Christmas 2017: How to ignore shrewd credit card offers and avoid new debt


How to ignore shrewd credit card offers and avoid new debt

During holiday shopping, credit card companies are hard at work. They’ve built huge, successful businesses on the fact that, despite sincerest and best intentions, most people lose track of how much they’ve charged and do not pay off their balance before interest begins to accrue. Any “savings” or “benefits” you originally earned using the card are quickly wiped out. And during holiday shopping, in particular, we’re presented with offers nearly every place we shop.

So here’s how to ignore shrewd credit card offers and avoid new debt…

How no interest or zero interest really works.

You’re offered zero interest or no interest for a specified amount of time, such as 6 months or even a year. This can seem like a good idea but can set you up mentally to take on too much debt. This is because, psychologically, it can feel like “free money” but it’s not.

Please note that zero percent interest or deferred interest for cards or offers by places like furniture stores can be even more dangerous.

If you don’t pay off every penny within the allotted time, the interest can be back-calculated to the original amount borrowed – regardless of what you already paid down and how little you may still owe – and is calculated for the entire time period. This can result in a very hefty new balance. Retroactive interest can even be activated by other slip-ups, such as a late payment, any payment that doesn’t meet the minimum requirement and going over your credit limit. Be sure to read the fine print before even considering these types of offers that look good on the surface.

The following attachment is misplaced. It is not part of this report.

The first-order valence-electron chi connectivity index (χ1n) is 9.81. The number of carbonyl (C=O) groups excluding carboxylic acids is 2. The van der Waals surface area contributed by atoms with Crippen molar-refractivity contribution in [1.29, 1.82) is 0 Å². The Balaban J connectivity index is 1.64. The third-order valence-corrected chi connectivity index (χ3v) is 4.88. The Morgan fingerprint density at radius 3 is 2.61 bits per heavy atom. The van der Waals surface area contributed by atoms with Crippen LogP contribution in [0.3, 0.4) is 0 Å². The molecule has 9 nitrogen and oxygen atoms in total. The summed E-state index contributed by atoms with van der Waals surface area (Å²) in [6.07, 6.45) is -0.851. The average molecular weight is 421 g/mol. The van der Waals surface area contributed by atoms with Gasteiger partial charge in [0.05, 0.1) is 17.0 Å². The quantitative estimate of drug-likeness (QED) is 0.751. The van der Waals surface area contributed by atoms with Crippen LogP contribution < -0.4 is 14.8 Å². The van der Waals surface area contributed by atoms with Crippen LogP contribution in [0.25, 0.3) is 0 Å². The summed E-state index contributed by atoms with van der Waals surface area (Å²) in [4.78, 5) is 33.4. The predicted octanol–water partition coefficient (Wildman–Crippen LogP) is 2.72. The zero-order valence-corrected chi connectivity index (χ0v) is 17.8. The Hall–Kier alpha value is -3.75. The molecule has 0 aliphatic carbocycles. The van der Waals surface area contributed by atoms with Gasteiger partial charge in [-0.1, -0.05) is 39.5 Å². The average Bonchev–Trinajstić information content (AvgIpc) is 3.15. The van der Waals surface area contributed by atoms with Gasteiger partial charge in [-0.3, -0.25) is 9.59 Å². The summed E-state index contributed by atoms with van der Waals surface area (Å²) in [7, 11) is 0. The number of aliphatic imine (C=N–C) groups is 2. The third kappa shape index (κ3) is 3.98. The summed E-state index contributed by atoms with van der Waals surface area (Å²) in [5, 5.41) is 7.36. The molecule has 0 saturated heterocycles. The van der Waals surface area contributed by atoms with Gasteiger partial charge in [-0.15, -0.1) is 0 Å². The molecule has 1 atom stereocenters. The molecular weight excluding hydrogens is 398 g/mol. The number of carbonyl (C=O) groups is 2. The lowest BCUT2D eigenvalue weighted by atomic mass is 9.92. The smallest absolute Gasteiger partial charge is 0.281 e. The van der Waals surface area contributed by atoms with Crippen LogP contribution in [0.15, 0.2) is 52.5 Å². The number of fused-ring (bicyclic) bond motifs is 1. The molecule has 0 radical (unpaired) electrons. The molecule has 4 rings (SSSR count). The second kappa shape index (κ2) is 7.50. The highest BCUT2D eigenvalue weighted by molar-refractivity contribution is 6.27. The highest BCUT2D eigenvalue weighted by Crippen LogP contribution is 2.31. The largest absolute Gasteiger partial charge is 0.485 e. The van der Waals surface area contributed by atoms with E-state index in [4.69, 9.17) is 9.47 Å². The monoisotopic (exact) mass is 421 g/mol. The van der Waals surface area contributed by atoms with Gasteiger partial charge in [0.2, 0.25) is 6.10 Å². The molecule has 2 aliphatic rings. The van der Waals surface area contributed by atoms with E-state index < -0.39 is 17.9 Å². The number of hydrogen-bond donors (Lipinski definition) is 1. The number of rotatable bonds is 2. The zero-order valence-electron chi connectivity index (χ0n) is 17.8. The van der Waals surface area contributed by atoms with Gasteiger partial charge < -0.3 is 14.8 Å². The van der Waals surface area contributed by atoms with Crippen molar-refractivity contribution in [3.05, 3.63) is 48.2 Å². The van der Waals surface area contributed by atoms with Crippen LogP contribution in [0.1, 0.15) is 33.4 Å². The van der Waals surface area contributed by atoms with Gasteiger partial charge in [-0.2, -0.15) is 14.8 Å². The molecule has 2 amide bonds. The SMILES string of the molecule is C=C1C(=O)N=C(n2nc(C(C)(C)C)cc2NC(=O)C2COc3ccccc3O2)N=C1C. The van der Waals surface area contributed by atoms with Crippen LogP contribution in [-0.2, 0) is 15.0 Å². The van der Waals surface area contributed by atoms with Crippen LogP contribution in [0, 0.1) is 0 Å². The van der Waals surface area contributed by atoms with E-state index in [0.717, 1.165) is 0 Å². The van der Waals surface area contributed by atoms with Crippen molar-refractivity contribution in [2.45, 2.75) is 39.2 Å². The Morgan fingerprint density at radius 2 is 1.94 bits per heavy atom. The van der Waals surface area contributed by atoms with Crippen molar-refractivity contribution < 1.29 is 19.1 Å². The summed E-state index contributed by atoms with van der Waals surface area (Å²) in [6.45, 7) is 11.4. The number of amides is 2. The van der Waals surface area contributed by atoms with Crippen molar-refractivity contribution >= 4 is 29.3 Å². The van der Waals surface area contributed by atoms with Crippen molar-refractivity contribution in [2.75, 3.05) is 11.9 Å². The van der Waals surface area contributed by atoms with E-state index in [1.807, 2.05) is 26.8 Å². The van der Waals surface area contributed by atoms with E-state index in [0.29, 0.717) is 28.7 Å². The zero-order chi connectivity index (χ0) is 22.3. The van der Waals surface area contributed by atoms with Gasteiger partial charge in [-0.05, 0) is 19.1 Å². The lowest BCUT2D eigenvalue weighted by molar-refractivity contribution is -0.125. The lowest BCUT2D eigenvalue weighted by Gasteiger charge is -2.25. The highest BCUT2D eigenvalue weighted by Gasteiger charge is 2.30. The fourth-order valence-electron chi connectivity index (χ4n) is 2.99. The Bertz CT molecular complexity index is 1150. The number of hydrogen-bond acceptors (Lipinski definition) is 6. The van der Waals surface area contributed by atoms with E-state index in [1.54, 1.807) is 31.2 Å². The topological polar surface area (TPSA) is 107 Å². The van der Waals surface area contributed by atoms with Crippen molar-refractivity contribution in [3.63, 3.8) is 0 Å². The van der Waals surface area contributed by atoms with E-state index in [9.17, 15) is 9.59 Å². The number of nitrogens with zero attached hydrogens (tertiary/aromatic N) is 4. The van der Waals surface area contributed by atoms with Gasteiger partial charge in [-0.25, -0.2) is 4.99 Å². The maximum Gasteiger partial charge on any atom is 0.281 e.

How interest rates can change on you.

When any special offers conclude, interest rates are often higher than you might expect, as high as 23%. As if that isn’t bad enough, what many people also don’t realize is card companies are fully within their rights to jack up interest rates if a borrower goes more than 60 days without making a payment. Although you can ask for your rate to be reduced after making 6 months’ worth of on-time payments, the interest accrued during that time period can really set you back.

How extra amounts or extra percentages off at the register work.

Card issuers rely on impulse to drive these type of sign-ups. You’re at the register and the clerk asks you if you’d like to save an extra 15% off your purchase today by applying for a new store-branded credit card. Maybe the clerk even gives you an…


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